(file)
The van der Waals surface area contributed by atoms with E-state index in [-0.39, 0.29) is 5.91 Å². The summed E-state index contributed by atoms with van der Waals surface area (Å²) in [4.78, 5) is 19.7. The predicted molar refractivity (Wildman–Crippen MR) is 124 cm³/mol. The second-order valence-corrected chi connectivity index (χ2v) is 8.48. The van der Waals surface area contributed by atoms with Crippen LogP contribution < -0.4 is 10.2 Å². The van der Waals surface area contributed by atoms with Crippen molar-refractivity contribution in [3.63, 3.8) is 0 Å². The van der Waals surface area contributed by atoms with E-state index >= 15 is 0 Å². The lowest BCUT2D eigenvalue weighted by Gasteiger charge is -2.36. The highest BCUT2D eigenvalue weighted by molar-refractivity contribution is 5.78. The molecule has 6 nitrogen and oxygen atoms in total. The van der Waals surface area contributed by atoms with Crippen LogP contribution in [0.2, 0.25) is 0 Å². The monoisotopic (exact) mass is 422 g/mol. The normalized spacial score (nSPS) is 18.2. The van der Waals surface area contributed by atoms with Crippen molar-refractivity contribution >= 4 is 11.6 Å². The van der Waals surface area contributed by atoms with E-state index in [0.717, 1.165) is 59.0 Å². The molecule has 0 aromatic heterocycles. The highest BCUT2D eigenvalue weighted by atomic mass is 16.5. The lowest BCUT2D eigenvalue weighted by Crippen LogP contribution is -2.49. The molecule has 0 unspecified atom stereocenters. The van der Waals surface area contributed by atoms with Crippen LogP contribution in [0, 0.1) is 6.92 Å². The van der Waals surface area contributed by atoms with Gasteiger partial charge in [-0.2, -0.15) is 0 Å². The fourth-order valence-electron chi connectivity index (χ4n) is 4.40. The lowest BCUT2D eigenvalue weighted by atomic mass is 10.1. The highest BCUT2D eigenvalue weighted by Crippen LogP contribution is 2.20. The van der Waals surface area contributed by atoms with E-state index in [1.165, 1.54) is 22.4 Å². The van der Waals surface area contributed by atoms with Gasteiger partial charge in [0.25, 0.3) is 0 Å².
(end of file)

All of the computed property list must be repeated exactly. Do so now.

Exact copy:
The van der Waals surface area contributed by atoms with E-state index in [-0.39, 0.29) is 5.91 Å². The summed E-state index contributed by atoms with van der Waals surface area (Å²) in [4.78, 5) is 19.7. The predicted molar refractivity (Wildman–Crippen MR) is 124 cm³/mol. The second-order valence-corrected chi connectivity index (χ2v) is 8.48. The van der Waals surface area contributed by atoms with Crippen LogP contribution < -0.4 is 10.2 Å². The van der Waals surface area contributed by atoms with Crippen molar-refractivity contribution in [3.63, 3.8) is 0 Å². The van der Waals surface area contributed by atoms with E-state index >= 15 is 0 Å². The lowest BCUT2D eigenvalue weighted by Gasteiger charge is -2.36. The highest BCUT2D eigenvalue weighted by molar-refractivity contribution is 5.78. The molecule has 6 nitrogen and oxygen atoms in total. The van der Waals surface area contributed by atoms with Crippen LogP contribution in [0.2, 0.25) is 0 Å². The monoisotopic (exact) mass is 422 g/mol. The normalized spacial score (nSPS) is 18.2. The van der Waals surface area contributed by atoms with Crippen molar-refractivity contribution >= 4 is 11.6 Å². The van der Waals surface area contributed by atoms with E-state index in [0.717, 1.165) is 59.0 Å². The molecule has 0 aromatic heterocycles. The highest BCUT2D eigenvalue weighted by atomic mass is 16.5. The lowest BCUT2D eigenvalue weighted by Crippen LogP contribution is -2.49. The molecule has 0 unspecified atom stereocenters. The van der Waals surface area contributed by atoms with Crippen LogP contribution in [0, 0.1) is 6.92 Å². The van der Waals surface area contributed by atoms with Gasteiger partial charge in [-0.2, -0.15) is 0 Å². The fourth-order valence-electron chi connectivity index (χ4n) is 4.40. The lowest BCUT2D eigenvalue weighted by atomic mass is 10.1. The highest BCUT2D eigenvalue weighted by Crippen LogP contribution is 2.20. The van der Waals surface area contributed by atoms with E-state index in [1.165, 1.54) is 22.4 Å². The van der Waals surface area contributed by atoms with Gasteiger partial charge in [0.25, 0.3) is 0 Å².